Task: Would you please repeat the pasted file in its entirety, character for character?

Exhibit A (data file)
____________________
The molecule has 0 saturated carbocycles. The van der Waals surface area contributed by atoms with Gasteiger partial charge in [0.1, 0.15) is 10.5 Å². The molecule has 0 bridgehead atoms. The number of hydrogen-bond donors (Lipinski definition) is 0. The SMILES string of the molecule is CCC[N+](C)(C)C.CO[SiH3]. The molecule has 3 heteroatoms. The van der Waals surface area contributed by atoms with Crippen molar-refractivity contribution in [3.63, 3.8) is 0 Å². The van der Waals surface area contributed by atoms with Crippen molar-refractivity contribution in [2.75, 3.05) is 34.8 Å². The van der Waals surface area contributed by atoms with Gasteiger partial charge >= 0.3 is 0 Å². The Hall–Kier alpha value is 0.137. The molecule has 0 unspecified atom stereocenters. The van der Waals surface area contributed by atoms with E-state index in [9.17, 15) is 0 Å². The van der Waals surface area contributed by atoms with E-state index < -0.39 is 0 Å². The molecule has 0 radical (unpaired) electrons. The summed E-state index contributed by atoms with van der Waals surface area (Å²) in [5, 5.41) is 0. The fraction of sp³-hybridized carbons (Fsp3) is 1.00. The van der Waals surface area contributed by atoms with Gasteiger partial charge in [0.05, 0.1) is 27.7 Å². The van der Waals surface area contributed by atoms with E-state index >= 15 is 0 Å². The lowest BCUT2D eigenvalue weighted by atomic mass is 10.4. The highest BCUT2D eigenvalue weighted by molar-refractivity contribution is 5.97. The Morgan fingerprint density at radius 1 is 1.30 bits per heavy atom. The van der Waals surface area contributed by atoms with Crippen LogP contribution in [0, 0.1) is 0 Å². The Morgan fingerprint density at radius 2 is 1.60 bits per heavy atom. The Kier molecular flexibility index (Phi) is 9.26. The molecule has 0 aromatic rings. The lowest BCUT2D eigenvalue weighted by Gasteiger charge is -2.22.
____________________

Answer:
The molecule has 0 saturated carbocycles. The van der Waals surface area contributed by atoms with Gasteiger partial charge in [0.1, 0.15) is 10.5 Å². The molecule has 0 bridgehead atoms. The number of hydrogen-bond donors (Lipinski definition) is 0. The SMILES string of the molecule is CCC[N+](C)(C)C.CO[SiH3]. The molecule has 3 heteroatoms. The van der Waals surface area contributed by atoms with Crippen molar-refractivity contribution in [3.63, 3.8) is 0 Å². The van der Waals surface area contributed by atoms with Crippen molar-refractivity contribution in [2.75, 3.05) is 34.8 Å². The van der Waals surface area contributed by atoms with Gasteiger partial charge >= 0.3 is 0 Å². The Hall–Kier alpha value is 0.137. The molecule has 0 unspecified atom stereocenters. The van der Waals surface area contributed by atoms with E-state index in [9.17, 15) is 0 Å². The van der Waals surface area contributed by atoms with E-state index < -0.39 is 0 Å². The molecule has 0 radical (unpaired) electrons. The summed E-state index contributed by atoms with van der Waals surface area (Å²) in [5, 5.41) is 0. The fraction of sp³-hybridized carbons (Fsp3) is 1.00. The van der Waals surface area contributed by atoms with Gasteiger partial charge in [0.05, 0.1) is 27.7 Å². The van der Waals surface area contributed by atoms with E-state index >= 15 is 0 Å². The lowest BCUT2D eigenvalue weighted by atomic mass is 10.4. The highest BCUT2D eigenvalue weighted by molar-refractivity contribution is 5.97. The Morgan fingerprint density at radius 1 is 1.30 bits per heavy atom. The van der Waals surface area contributed by atoms with Crippen LogP contribution in [0, 0.1) is 0 Å². The Morgan fingerprint density at radius 2 is 1.60 bits per heavy atom. The Kier molecular flexibility index (Phi) is 9.26. The molecule has 0 aromatic rings. The lowest BCUT2D eigenvalue weighted by Gasteiger charge is -2.22.